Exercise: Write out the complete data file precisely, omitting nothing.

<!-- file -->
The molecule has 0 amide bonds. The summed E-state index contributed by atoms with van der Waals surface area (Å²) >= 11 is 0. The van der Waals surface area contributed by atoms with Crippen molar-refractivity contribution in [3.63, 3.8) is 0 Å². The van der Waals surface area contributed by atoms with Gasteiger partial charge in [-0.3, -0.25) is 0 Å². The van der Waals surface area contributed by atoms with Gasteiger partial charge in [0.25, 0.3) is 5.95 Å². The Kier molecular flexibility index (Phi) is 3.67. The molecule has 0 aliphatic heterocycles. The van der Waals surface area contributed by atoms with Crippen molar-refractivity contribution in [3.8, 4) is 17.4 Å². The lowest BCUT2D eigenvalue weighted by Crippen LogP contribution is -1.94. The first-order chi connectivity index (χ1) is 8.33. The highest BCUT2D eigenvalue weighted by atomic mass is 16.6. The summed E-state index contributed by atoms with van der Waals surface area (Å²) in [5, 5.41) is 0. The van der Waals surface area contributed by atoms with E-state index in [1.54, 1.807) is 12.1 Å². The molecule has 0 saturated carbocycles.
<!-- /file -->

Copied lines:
The molecule has 0 amide bonds. The summed E-state index contributed by atoms with van der Waals surface area (Å²) >= 11 is 0. The van der Waals surface area contributed by atoms with Crippen molar-refractivity contribution in [3.63, 3.8) is 0 Å². The van der Waals surface area contributed by atoms with Gasteiger partial charge in [-0.3, -0.25) is 0 Å². The van der Waals surface area contributed by atoms with Gasteiger partial charge in [0.25, 0.3) is 5.95 Å². The Kier molecular flexibility index (Phi) is 3.67. The molecule has 0 aliphatic heterocycles. The van der Waals surface area contributed by atoms with Crippen molar-refractivity contribution in [3.8, 4) is 17.4 Å². The lowest BCUT2D eigenvalue weighted by Crippen LogP contribution is -1.94. The first-order chi connectivity index (χ1) is 8.33. The highest BCUT2D eigenvalue weighted by atomic mass is 16.6. The summed E-state index contributed by atoms with van der Waals surface area (Å²) in [5, 5.41) is 0. The van der Waals surface area contributed by atoms with E-state index in [1.54, 1.807) is 12.1 Å². The molecule has 0 saturated carbocycles.